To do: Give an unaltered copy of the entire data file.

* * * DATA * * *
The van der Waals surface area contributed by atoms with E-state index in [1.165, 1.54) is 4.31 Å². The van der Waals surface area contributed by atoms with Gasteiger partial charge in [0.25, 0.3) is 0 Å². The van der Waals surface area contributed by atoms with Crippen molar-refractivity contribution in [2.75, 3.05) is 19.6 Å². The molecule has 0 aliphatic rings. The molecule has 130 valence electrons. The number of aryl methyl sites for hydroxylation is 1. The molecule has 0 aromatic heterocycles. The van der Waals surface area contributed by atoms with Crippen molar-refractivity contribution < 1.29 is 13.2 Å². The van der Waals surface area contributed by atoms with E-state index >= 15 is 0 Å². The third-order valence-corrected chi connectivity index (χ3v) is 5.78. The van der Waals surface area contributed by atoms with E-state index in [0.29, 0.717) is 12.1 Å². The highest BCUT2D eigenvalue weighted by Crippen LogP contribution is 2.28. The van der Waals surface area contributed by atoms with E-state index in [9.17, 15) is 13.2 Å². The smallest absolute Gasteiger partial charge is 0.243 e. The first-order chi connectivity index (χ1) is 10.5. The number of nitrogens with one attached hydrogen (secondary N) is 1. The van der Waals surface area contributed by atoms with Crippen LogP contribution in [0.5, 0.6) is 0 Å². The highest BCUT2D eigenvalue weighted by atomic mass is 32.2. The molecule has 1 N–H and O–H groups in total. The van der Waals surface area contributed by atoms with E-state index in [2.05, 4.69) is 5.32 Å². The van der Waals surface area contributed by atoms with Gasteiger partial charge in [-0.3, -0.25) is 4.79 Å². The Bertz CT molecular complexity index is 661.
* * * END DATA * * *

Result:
The van der Waals surface area contributed by atoms with E-state index in [1.165, 1.54) is 4.31 Å². The van der Waals surface area contributed by atoms with Gasteiger partial charge in [0.25, 0.3) is 0 Å². The van der Waals surface area contributed by atoms with Crippen molar-refractivity contribution in [2.75, 3.05) is 19.6 Å². The molecule has 0 aliphatic rings. The molecule has 130 valence electrons. The number of aryl methyl sites for hydroxylation is 1. The molecule has 0 aromatic heterocycles. The van der Waals surface area contributed by atoms with Crippen molar-refractivity contribution < 1.29 is 13.2 Å². The van der Waals surface area contributed by atoms with E-state index >= 15 is 0 Å². The third-order valence-corrected chi connectivity index (χ3v) is 5.78. The van der Waals surface area contributed by atoms with E-state index in [0.29, 0.717) is 12.1 Å². The highest BCUT2D eigenvalue weighted by Crippen LogP contribution is 2.28. The van der Waals surface area contributed by atoms with E-state index in [9.17, 15) is 13.2 Å². The smallest absolute Gasteiger partial charge is 0.243 e. The first-order chi connectivity index (χ1) is 10.5. The number of nitrogens with one attached hydrogen (secondary N) is 1. The van der Waals surface area contributed by atoms with Crippen LogP contribution in [0.5, 0.6) is 0 Å². The highest BCUT2D eigenvalue weighted by atomic mass is 32.2. The molecule has 1 N–H and O–H groups in total. The van der Waals surface area contributed by atoms with E-state index in [2.05, 4.69) is 5.32 Å². The van der Waals surface area contributed by atoms with Gasteiger partial charge in [-0.3, -0.25) is 4.79 Å². The Bertz CT molecular complexity index is 661.